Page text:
What does the KKK's case against Georgia say about the First Amendment?

Understatement of the century: The KKK isn't exactly known for doing nice things.

The white supremacist hate group known as the Ku Klux Klan started in the mid 1800s and still exists today, albeit in much smaller and less active factions.

One of those factions, named the International Keystone Knights of the Ku Klux Klan is in Georgia.


And believe it or not ... the group wants to pick up trash as part of Georgia's adopt-a-highway program.

While that may sound like a good thing, consider the fact that as part of the program, all motorists driving along the Appalachian stretch of highway near the North Carolina border would have to drive past a sign that says "IKK Realm of GA, Ku Klux Klan."

Photo by Justin Sullivan/Getty Images

Which is why the state of Georgia saw the KKK's request and responded with a resounding, "Thanks but no thanks."

Now, the monthslong conflict over the hate group's right to free speech and Georgia's inclination to not hang a giant KKK ad on the highway is heading to the state's supreme court.

The interesting thing about this case is that, while free speech is at the heart of the issue, it's not really a free speech case.

The case largely boils down to the concept of "state sovereign immunity," which essentially says that no one can criminally prosecute the state without the state's consent.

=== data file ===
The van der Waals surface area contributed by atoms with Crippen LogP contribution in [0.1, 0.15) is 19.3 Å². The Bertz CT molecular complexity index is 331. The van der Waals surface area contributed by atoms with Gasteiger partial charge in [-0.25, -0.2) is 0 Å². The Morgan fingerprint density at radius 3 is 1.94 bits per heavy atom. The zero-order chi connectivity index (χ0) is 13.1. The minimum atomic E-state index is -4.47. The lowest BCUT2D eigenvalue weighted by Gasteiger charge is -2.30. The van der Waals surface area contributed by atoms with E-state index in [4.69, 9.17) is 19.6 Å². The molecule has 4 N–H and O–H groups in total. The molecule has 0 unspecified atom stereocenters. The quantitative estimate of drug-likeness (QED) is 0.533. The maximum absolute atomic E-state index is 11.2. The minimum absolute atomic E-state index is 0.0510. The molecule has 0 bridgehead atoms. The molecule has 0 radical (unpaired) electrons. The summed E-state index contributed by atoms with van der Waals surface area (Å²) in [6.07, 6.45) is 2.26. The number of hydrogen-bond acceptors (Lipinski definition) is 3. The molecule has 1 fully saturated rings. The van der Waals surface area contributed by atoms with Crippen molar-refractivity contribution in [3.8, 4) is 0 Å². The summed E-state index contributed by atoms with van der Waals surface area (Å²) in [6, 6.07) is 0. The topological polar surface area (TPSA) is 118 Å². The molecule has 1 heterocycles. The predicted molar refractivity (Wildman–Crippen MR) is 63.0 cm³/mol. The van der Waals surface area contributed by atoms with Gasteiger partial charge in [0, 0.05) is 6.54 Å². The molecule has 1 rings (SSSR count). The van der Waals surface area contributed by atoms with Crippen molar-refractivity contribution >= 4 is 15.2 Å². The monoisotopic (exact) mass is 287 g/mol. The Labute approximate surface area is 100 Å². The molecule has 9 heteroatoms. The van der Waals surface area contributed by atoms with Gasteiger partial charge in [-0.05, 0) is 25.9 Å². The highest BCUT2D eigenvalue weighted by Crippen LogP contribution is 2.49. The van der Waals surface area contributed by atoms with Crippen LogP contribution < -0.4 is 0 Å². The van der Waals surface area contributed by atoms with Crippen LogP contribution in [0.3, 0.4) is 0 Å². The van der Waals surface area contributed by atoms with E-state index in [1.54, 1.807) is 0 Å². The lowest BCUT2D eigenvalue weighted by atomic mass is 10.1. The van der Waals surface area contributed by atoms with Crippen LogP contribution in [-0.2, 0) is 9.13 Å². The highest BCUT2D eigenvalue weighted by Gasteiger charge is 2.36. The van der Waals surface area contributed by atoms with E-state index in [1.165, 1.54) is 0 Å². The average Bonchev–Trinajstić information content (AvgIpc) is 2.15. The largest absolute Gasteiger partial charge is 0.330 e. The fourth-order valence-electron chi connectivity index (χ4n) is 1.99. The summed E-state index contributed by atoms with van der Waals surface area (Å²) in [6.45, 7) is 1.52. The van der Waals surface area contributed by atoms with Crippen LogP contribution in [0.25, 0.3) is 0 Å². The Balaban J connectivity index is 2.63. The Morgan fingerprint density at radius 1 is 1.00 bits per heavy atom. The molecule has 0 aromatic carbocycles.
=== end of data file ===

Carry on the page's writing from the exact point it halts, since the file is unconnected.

To put it simply: The KKK wanted to participate in a state-sanctioned adopt-a-highway program which would involve having a sign promoting their hate group on government property. The state of Georgia declined that request, at which point the KKK decided to sue the state for infringing on its right to free speech. The state of Georgia then cited "state sovereign immunity" and said, "Nope, sorry, we can't be sued for that."

Maya Dillard Smith, executive director for the American Civil Liberties Union in Georgia, told The Washington Post that the state's sovereign immunity claim is "disheartening."

Frankly, if the state of Georgia doesn't want to hang up a big sign with the KKK's name on it just to get a couple miles of highway cleaned, it's hard to disagree with that decision.

Photo by John Moore/Getty Images.

The ACLU's argument, however, is that refusing to allow the KKK to participate in adopt-a-highway sets a dangerous precedent of regulating speech.